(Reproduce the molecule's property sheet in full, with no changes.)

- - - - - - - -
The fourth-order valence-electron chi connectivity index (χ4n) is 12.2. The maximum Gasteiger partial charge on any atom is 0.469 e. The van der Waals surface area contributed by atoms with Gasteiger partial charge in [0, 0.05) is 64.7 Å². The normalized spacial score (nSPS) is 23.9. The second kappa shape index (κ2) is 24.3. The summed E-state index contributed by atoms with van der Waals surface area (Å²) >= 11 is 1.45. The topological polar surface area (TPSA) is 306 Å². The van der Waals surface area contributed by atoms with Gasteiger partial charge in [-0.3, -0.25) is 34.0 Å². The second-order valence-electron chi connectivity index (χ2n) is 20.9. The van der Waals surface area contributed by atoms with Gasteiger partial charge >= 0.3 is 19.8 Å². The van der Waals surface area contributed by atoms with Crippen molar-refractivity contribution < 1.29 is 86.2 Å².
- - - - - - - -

The fourth-order valence-electron chi connectivity index (χ4n) is 12.2. The maximum Gasteiger partial charge on any atom is 0.469 e. The van der Waals surface area contributed by atoms with Gasteiger partial charge in [0, 0.05) is 64.7 Å². The normalized spacial score (nSPS) is 23.9. The second kappa shape index (κ2) is 24.3. The summed E-state index contributed by atoms with van der Waals surface area (Å²) >= 11 is 1.45. The topological polar surface area (TPSA) is 306 Å². The van der Waals surface area contributed by atoms with Gasteiger partial charge in [-0.3, -0.25) is 34.0 Å². The second-order valence-electron chi connectivity index (χ2n) is 20.9. The van der Waals surface area contributed by atoms with Gasteiger partial charge >= 0.3 is 19.8 Å². The van der Waals surface area contributed by atoms with Crippen molar-refractivity contribution < 1.29 is 86.2 Å².